I have seen my dad pray on countless occasions.
He prayed over meals. He prayed over my two sisters and me before we went to sleep. He prayed over our cuts and bruises from falling off our bikes. He prayed for us in the car on the way to school, and when we moved away from home, he prayed for us over the phone.
Now, he prays via text messages he sends early in the morning. I've seen him praying alone, with friends and with my mom, Denalyn.
It makes perfect sense to me that his most recent book is about prayer and its simplicity. He's been writing Before Amen: The Power of a Simple Prayer, right in front of me for years; it's just that now, it has been written on the page, printed, and bound.
To sit down with my dad and ask him about the book, and about his prayer life, was an enlightening and fun (yet odd) experience for me. It was like lifting up the hood of a car I've owned for years to finally see how it actually works.
I think every child should sit down and interview his or her parents, even if it's not for a printed story. It turns out there is a reason parents do the things they do, and they may have some stories to share you've never heard before.
Praying in His Chair
One place I often found my dad praying when I was younger was in a chair in his study at home. It was his morning ritual, a habit that began when he did a church internship in St. Louis in 1977. For nine months he and the other interns were required to have a quiet time from 8:30-9:00 a.m. each day.
"I remember someone saying to make it your aim that your quiet time is the most enjoyable time of your day," my dad recalls. "That struck me as odd because I had seen prayer as an obligation, not as something to look forward to. I was happy to do it just like I was happy to brush my teeth—because you need to."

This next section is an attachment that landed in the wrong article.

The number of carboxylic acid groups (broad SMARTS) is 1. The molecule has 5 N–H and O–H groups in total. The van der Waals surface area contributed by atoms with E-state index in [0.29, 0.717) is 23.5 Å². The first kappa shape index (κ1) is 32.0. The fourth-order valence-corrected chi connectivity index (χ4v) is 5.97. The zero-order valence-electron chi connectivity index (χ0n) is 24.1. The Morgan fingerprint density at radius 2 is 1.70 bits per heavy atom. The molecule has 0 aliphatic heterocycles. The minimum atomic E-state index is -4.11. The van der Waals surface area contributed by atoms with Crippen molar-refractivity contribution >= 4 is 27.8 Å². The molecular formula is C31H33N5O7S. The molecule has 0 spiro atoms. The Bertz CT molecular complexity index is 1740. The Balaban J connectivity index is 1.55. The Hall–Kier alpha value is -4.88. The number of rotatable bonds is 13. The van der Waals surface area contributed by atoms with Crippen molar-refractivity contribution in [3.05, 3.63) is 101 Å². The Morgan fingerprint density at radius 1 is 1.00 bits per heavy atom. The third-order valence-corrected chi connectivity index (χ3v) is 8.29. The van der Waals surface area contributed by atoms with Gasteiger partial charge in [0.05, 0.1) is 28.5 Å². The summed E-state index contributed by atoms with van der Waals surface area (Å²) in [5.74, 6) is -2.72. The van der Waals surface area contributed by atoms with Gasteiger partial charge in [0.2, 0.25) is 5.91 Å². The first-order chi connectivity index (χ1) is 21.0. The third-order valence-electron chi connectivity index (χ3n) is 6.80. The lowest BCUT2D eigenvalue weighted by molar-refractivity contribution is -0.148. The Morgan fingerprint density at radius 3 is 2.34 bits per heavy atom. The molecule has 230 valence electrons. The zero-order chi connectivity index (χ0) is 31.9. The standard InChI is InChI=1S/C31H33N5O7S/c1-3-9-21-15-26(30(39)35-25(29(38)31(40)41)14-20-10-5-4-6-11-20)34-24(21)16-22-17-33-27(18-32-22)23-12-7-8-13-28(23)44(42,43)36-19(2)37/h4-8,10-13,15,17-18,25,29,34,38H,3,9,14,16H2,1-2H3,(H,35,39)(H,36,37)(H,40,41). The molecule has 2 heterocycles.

It would take a few years, but eventually personal prayer would become a necessity for my dad. In 1983, he and my mom moved to Brazil to plant a church. In the five years my parents spent there, they had their first two children—my older sister, then me. They worked with a team of couples who had little to no experience in planting churches, and they were trying to learn Portuguese. On some Sundays, my dad remembers, the church had more Americans than natives attending.
"My fascination with prayer began in Brazil because it was the hardest work I've ever been a part of," he says. In the midst of raising a young family and planting a church in a foreign country—about 7,000 miles away from West Texas—my dad's dad, Papa Jack, was diagnosed with Amyotrophic Lateral Sclerosis (ALS).
It felt like nothing was going right. My dad says in those days, he was "Mr. Gung-ho," but when things got tough in Brazil, his hope dwindled.
My parents returned to Texas on furlough to spend time with Papa Jack as his illness grew worse. While there, a neighbor loaned my dad the book Destined for the Throne by Paul E. Billheimer.
"Billheimer's big idea," he says, "was that all of us are destined to serve with Christ in eternity and prayer is the on-the-job training to get us ready for heaven. It challenged me to give my problems to God, to talk to God more, and to think about prayer as a source of strength."
That last part—prayer as a source of strength–is something my dad says he has always struggled with.
"When I read about other people's prayer lives," he explains, "mine has seemed wimpy by comparison. I would hear about them praying for hours, praying in a spiritual language, praying with great volume and passion, and I would say, ‘Well, I'm a wimpy prayer warrior.' The discovery I made that really helped me is that it's not the volume or the duration that makes prayer make a difference. It's the relationship with God."
Hence, the numerous mornings I saw my dad sitting in his chair with his Bible placed in his lap. Prayer for him starts where it has to start for all of us: a simple conversation between you and God.